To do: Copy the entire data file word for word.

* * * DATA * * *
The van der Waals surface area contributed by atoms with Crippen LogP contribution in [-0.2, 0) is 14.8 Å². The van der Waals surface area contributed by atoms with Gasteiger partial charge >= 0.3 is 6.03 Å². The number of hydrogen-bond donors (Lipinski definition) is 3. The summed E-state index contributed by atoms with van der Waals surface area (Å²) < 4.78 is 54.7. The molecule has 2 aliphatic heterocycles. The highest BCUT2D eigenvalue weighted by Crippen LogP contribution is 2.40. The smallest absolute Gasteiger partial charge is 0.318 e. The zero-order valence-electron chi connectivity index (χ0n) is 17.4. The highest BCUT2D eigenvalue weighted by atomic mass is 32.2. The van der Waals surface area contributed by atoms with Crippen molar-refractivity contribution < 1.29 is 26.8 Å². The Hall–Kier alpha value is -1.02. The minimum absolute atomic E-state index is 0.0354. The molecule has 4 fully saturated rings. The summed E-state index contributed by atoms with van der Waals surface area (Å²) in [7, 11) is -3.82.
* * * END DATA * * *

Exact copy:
The van der Waals surface area contributed by atoms with Crippen LogP contribution in [-0.2, 0) is 14.8 Å². The van der Waals surface area contributed by atoms with Gasteiger partial charge >= 0.3 is 6.03 Å². The number of hydrogen-bond donors (Lipinski definition) is 3. The summed E-state index contributed by atoms with van der Waals surface area (Å²) < 4.78 is 54.7. The molecule has 2 aliphatic heterocycles. The highest BCUT2D eigenvalue weighted by Crippen LogP contribution is 2.40. The smallest absolute Gasteiger partial charge is 0.318 e. The zero-order valence-electron chi connectivity index (χ0n) is 17.4. The highest BCUT2D eigenvalue weighted by atomic mass is 32.2. The van der Waals surface area contributed by atoms with Crippen molar-refractivity contribution < 1.29 is 26.8 Å². The Hall–Kier alpha value is -1.02. The minimum absolute atomic E-state index is 0.0354. The molecule has 4 fully saturated rings. The summed E-state index contributed by atoms with van der Waals surface area (Å²) in [7, 11) is -3.82.